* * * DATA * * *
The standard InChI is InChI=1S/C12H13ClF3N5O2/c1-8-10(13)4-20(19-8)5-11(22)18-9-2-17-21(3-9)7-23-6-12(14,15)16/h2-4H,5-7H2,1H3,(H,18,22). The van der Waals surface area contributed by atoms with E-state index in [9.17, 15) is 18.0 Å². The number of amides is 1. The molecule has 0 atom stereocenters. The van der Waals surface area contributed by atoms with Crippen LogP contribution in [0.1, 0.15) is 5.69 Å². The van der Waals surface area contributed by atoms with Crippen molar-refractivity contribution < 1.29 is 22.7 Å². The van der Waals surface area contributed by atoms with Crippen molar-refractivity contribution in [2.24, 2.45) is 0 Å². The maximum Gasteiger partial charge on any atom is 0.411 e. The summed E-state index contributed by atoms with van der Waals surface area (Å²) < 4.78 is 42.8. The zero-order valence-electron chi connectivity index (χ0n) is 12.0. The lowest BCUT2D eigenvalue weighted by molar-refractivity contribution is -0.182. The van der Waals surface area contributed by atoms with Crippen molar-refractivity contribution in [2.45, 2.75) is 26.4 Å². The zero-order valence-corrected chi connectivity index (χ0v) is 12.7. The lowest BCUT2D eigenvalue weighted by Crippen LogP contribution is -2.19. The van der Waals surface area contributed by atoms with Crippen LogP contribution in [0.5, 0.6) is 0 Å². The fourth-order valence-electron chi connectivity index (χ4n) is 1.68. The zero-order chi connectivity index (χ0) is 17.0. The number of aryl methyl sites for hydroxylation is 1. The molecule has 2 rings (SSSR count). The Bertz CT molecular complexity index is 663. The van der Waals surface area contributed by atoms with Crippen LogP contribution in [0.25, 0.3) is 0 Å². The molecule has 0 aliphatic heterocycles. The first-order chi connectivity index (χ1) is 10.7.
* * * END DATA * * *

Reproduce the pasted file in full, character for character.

The standard InChI is InChI=1S/C12H13ClF3N5O2/c1-8-10(13)4-20(19-8)5-11(22)18-9-2-17-21(3-9)7-23-6-12(14,15)16/h2-4H,5-7H2,1H3,(H,18,22). The van der Waals surface area contributed by atoms with E-state index in [9.17, 15) is 18.0 Å². The number of amides is 1. The molecule has 0 atom stereocenters. The van der Waals surface area contributed by atoms with Crippen LogP contribution in [0.1, 0.15) is 5.69 Å². The van der Waals surface area contributed by atoms with Crippen molar-refractivity contribution < 1.29 is 22.7 Å². The van der Waals surface area contributed by atoms with Crippen molar-refractivity contribution in [2.24, 2.45) is 0 Å². The maximum Gasteiger partial charge on any atom is 0.411 e. The summed E-state index contributed by atoms with van der Waals surface area (Å²) < 4.78 is 42.8. The zero-order valence-electron chi connectivity index (χ0n) is 12.0. The lowest BCUT2D eigenvalue weighted by molar-refractivity contribution is -0.182. The van der Waals surface area contributed by atoms with Crippen molar-refractivity contribution in [2.45, 2.75) is 26.4 Å². The zero-order valence-corrected chi connectivity index (χ0v) is 12.7. The lowest BCUT2D eigenvalue weighted by Crippen LogP contribution is -2.19. The van der Waals surface area contributed by atoms with Crippen LogP contribution in [0.5, 0.6) is 0 Å². The fourth-order valence-electron chi connectivity index (χ4n) is 1.68. The zero-order chi connectivity index (χ0) is 17.0. The number of aryl methyl sites for hydroxylation is 1. The molecule has 2 rings (SSSR count). The Bertz CT molecular complexity index is 663. The van der Waals surface area contributed by atoms with Crippen LogP contribution in [0.25, 0.3) is 0 Å². The molecule has 0 aliphatic heterocycles. The first-order chi connectivity index (χ1) is 10.7.